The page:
Several European Union Members States exempted the implementation of the EMC Directive for defence contracts. According the lawyers, and validated in a court case, this is illegal, and thus the EMC Directive is applicable for military equipment too, except when an exemption for a clearly defined case has been granted. The European Commission confirmed this conclusion in an interpretative communication. The EMC Directive only gives essential requirements. The default route, giving presumption of conformity, is making use of harmonized standards. The alternative route is the use of standards which have not been harmonised. Military standards are not harmonised, and are already in use as the reference in contracts between supplier and customer/user. Using the (test) evidence based on the military standards can therefore be used to prove compliance with the essential requirements of the EMC Directive, making additional testing superfluous. This paper describes the routes to compliance for military equipment.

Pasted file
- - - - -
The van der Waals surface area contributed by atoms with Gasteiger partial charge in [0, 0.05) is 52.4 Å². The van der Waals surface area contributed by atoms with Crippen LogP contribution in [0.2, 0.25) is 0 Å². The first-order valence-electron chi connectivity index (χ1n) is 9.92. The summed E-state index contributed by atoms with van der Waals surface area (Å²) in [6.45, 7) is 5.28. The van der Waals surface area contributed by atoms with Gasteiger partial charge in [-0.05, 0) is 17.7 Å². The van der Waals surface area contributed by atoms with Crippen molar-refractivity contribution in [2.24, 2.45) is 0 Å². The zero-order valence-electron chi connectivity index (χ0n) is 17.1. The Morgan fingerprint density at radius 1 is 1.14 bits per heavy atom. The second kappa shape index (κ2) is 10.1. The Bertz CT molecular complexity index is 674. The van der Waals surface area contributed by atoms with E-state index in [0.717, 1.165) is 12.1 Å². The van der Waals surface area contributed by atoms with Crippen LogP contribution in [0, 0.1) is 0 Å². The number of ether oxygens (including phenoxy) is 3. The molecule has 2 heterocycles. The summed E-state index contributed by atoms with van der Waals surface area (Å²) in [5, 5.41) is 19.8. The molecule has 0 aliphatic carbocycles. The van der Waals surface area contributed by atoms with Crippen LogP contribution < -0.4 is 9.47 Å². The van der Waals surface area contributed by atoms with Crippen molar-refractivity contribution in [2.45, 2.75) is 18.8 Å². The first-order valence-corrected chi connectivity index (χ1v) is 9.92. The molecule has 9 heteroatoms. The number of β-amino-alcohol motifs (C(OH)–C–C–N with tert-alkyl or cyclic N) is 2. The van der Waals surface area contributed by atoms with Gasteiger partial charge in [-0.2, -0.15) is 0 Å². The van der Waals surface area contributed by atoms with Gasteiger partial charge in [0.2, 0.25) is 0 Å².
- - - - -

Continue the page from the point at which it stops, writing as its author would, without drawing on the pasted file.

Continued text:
|Publisher||Oficyna Wydawnicza Politechniki Wroclawskiej|
|Conference||9th Symposium on EMC and 20th International Wroclaw Symposium on Electromagnetic Compatibility|
|Period||13/09/10 → 17/09/10|
- EC Grant Agreement nr.: FP7/2007-2013
- EC Grant Agreement nr.: FP7/205294